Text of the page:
THE Southern African Development Community (SADC) Organ Troika and Council Chairperson Ministers who met Thursday in Botswana to consider the unfolding political and security situation in Zimbabwe said they were against the removal of democratically elected governments and called for a leaders summit on the crisis.
A statement issued by the SADC Secretariat Communications and Public relations Unit also called upon all the stakeholders in Zimbabwe to settle the political challenges through peaceful means.
The Organ Troika also recommended an urgent Extra Ordinary SADC Summit and committed to "remain seized with the situation in Zimbabwe".
The emergency meeting was called upon by SADC chairperson and South African president Jacob Zuma after the Zimbabwe National Army led by the Defence Forces Commander Constantino Chiwenga staged a coup claiming that they were targeting "criminals" around President Robert Mugabe who have been destroying the country.
The Gaborone meeting was attended by Angola, South Africa, Tanzania and Zambia.
Commenting on the SADC resolution that it was against the unconstitutional removal of democratically elected governments, People's Democratic Party (PDP) national spokesperson Jacob Mafume said SADC must seize this opportunity to push for an orderly transition.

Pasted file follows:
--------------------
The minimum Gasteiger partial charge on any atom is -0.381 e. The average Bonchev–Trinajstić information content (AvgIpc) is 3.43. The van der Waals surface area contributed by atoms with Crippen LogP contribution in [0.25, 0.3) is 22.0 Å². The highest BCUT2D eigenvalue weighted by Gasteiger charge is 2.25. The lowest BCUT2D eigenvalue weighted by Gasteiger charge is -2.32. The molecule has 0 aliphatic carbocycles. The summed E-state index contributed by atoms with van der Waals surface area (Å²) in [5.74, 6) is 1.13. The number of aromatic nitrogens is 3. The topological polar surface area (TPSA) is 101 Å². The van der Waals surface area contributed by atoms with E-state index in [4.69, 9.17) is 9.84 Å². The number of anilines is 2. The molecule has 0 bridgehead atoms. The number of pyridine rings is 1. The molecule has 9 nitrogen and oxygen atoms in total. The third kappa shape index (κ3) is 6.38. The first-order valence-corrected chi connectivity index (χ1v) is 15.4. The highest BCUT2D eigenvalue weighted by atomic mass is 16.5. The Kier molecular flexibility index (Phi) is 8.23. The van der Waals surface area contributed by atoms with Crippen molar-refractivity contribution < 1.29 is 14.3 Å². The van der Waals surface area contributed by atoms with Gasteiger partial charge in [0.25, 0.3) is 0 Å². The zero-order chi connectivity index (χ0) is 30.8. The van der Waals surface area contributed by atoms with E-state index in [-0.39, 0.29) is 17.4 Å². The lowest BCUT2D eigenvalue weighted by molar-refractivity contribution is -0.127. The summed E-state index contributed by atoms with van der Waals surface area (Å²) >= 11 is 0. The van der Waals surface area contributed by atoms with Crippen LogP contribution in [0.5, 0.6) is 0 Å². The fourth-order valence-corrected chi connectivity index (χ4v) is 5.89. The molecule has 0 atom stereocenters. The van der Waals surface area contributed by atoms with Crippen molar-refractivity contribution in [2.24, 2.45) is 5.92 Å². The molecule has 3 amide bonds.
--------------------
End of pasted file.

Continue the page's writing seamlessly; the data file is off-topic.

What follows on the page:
"It is their delayed reaction in this process that has led us to this point," said Mafume.
He added, "We need a clear road map to elections and this government was never democratically elected."
His counterpart from MDC Kuraone Chihwayi said SADC's call for a peaceful solution was in order, adding "it's too early for the regional block to intervene militarily".
The SADC announcement was made at the same time when embattled President Robert Mugabe appeared in public for the first time since Monday when he met envoys dispatched by President Zuma at State House.
Images published by state-owned Herald showed Mugabe with general Chiwenga, Father Fidelis Mukonori, Defence Minister Sydney Sekeramayi and State Security Minister Kembo Mohadi.